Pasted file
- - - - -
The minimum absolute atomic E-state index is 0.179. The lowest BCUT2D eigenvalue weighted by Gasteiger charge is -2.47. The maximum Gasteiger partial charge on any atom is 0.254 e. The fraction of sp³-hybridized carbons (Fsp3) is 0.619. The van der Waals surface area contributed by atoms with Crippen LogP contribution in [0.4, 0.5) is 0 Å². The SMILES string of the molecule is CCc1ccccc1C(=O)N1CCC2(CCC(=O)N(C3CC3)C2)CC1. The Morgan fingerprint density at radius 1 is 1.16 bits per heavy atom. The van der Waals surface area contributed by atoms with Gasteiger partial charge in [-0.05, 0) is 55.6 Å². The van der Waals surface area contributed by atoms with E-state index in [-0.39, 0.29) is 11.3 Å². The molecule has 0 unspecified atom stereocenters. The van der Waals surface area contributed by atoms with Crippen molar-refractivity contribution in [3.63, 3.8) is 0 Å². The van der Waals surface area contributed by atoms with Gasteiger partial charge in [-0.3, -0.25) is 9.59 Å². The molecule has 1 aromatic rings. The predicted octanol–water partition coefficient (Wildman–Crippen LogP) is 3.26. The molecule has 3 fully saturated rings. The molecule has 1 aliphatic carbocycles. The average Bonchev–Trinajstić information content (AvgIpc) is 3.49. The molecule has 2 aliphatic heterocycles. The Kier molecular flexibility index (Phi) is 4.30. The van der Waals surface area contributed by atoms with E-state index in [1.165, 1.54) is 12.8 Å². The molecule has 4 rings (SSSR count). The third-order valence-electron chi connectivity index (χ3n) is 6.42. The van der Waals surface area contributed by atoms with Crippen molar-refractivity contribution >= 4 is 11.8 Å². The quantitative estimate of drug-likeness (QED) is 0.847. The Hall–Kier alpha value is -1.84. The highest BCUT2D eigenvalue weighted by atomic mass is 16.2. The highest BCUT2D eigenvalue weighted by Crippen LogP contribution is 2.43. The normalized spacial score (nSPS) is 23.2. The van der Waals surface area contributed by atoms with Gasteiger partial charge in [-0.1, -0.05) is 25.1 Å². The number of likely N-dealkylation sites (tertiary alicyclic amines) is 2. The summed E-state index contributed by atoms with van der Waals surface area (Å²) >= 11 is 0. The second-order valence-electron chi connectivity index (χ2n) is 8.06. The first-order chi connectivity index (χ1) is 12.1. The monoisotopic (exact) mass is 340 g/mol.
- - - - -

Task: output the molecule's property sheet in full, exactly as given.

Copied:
The minimum absolute atomic E-state index is 0.179. The lowest BCUT2D eigenvalue weighted by Gasteiger charge is -2.47. The maximum Gasteiger partial charge on any atom is 0.254 e. The fraction of sp³-hybridized carbons (Fsp3) is 0.619. The van der Waals surface area contributed by atoms with Crippen LogP contribution in [0.4, 0.5) is 0 Å². The SMILES string of the molecule is CCc1ccccc1C(=O)N1CCC2(CCC(=O)N(C3CC3)C2)CC1. The Morgan fingerprint density at radius 1 is 1.16 bits per heavy atom. The van der Waals surface area contributed by atoms with Gasteiger partial charge in [-0.05, 0) is 55.6 Å². The van der Waals surface area contributed by atoms with E-state index in [-0.39, 0.29) is 11.3 Å². The molecule has 0 unspecified atom stereocenters. The van der Waals surface area contributed by atoms with Crippen molar-refractivity contribution in [3.63, 3.8) is 0 Å². The van der Waals surface area contributed by atoms with Gasteiger partial charge in [-0.3, -0.25) is 9.59 Å². The molecule has 1 aromatic rings. The predicted octanol–water partition coefficient (Wildman–Crippen LogP) is 3.26. The molecule has 3 fully saturated rings. The molecule has 1 aliphatic carbocycles. The average Bonchev–Trinajstić information content (AvgIpc) is 3.49. The molecule has 2 aliphatic heterocycles. The Kier molecular flexibility index (Phi) is 4.30. The van der Waals surface area contributed by atoms with E-state index in [1.165, 1.54) is 12.8 Å². The molecule has 4 rings (SSSR count). The third-order valence-electron chi connectivity index (χ3n) is 6.42. The van der Waals surface area contributed by atoms with Crippen molar-refractivity contribution >= 4 is 11.8 Å². The quantitative estimate of drug-likeness (QED) is 0.847. The Hall–Kier alpha value is -1.84. The highest BCUT2D eigenvalue weighted by atomic mass is 16.2. The highest BCUT2D eigenvalue weighted by Crippen LogP contribution is 2.43. The normalized spacial score (nSPS) is 23.2. The van der Waals surface area contributed by atoms with Gasteiger partial charge in [-0.1, -0.05) is 25.1 Å². The number of likely N-dealkylation sites (tertiary alicyclic amines) is 2. The summed E-state index contributed by atoms with van der Waals surface area (Å²) >= 11 is 0. The second-order valence-electron chi connectivity index (χ2n) is 8.06. The first-order chi connectivity index (χ1) is 12.1. The monoisotopic (exact) mass is 340 g/mol.